Thoughts on Bosnia interviews the former Grand Mufti of Bosnia Herzegovina, Mustafa Ceric:

1.  The country is still recovering from the effects of the Bosnian War, a deadly conflict between Republic of Bosnia and Herzegovina and those of the Bosnian Serb and Bosnian Croat entities in early 1990’s. After enduring the Srebrenica massacre, are Bosnians optimistic?

People who have survived genocide are becoming more cautious and suspicious of the possibility of another genocide.

If you ask the Jewish people if they predict that the holocaust can be repeated, you will never get the answer ‘no’— even though they say “never again.” So after what happens in Bosnia — this “never again”— failed.

But we believe in God; we believe that God will decide in the end.

What we should do is to think and work as if genocide will never occur again, but we must prepare for the possibility of another genocide.

We have to work and we have to live as peace will be forever. But at the same time, we live as though war will happen again.

What are your views of Serbian President-elect Aleksandar Vucic — and his recent win? 

I am worried that all those who denied genocide can do it again. Serbian politicians tell us they are on the side of Bosnia, but we don’t see that.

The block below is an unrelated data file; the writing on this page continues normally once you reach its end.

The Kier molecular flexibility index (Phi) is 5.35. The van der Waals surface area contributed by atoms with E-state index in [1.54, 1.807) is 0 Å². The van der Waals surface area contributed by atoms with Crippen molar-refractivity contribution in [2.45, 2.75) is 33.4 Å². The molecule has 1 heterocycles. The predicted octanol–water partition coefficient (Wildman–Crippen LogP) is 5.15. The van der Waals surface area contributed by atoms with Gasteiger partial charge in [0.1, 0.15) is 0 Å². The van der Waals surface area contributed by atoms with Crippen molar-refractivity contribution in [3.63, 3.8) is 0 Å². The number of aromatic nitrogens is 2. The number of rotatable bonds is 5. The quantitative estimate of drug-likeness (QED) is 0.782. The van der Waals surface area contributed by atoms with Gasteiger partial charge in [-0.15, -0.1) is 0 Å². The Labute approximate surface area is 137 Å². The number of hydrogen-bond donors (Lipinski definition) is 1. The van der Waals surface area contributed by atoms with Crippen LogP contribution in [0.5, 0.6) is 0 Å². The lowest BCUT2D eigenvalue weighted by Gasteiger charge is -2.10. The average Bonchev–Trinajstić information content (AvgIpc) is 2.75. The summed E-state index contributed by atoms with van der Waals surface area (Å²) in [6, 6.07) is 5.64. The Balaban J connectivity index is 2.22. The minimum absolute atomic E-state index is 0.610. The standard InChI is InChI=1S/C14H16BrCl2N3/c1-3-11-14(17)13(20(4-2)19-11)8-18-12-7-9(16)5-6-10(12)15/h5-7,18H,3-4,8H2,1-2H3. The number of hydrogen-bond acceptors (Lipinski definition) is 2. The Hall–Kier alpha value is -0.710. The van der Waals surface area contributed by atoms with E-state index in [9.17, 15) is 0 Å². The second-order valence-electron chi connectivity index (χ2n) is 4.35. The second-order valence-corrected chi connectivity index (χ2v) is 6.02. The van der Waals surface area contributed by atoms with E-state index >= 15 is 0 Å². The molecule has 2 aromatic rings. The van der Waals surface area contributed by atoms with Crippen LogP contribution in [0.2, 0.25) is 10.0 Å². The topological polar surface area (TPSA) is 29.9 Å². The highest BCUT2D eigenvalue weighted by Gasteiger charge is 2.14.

Vucic is playing politics.

He hasn’t changed, and he’s not done anything to prove that he’s changed. He supported Republika Srpska [the pan-Serbian political group under the Serbian army during the conflict]. He does not admit to the genocide. You cannot reconcile with words, but actions. He tells us sweet words, but we want to see sweet deeds to reconcile.

Throughout the war, you became known for your liberalism and moderation against a rising tide of hatred, inspiring a generation of Bosnians and Muslims abroad. But is multiculturalism and religious diversity in Bosnia and Herzegovina working now?

Bosnia is defined by a spirit of multiculturalism. So if you want to define Bosnia, you say that Bosnia is the land of diversity.

Some say that Bosnia is the land of heretics. But Bosnia has its own identity, which is the core of multiculturalism and multi-faith diversity.

So if you ask me now, if there is a potential tension, I would say that Bosnia is like an ocean. When water is still, it does not move. It’s useful for drinking. But when water is running, it becomes clear, clean and it is drinkable.

Bosnia is like a stream of water that is always dynamic, unpredictable and tense. And this is why it is lovable and unique. In Bosnia, you always have the potential of possible conflict, but at the same time you have the spirit of unity in diversity.

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